As you start developing and preparing your activity there are some basic questions you should reflect upon. Depending on how you choose to frame your activity the following questions provide a good starting point:
• What is the character of your event/project?
• Who are you targeting and how?
• What are your goals and how will you achieve them?
• Who are your potential partners in action?
Answering these questions will enable you to sketch out your event and create a plan of action. Whether you seek inspiration, wish to draw on other activists’ experiences, you are looking for potential partners or need various sorts of campaigning materials, UNITED has a range of tools to offer you:
The UNITED list of activities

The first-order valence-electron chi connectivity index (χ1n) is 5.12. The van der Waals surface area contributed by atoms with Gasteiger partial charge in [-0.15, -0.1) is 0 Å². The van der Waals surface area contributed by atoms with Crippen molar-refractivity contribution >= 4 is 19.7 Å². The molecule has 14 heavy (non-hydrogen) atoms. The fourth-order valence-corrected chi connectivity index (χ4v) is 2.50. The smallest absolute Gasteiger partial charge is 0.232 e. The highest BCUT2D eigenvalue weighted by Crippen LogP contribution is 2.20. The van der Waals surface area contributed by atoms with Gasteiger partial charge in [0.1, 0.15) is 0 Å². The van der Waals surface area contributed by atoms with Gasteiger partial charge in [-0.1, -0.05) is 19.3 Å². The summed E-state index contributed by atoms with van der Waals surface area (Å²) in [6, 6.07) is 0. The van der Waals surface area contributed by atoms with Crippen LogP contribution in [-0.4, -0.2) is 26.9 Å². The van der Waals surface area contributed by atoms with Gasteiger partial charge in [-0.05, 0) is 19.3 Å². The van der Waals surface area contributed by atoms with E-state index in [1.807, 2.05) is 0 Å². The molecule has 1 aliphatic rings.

Every year UNITED publishes the list of activities for the annual action week against racism. Here you can find inspiration for your upcoming activities in different events happening across the Continent. You can also use it to find out about activities planned in your local area. Go along and support them, or even better, team up to make a bigger impact in your communities!
The European Address Book Against Racism
Here you can find the contact information of more than 2300 organisations and magazines active in the fight against racism. If you are looking for possible partners or activists with experience within the field of your upcoming activities the address book is an invaluable tool.
UNITED has produced more than 30 thematic info leaflets that can introduce you to various antiracist topics and best practices, and covers music against racism, football against racism, hate speech and hate crime amongst others. For background knowledge, practical information and tips on how you can tackle these problems this is a great place to start.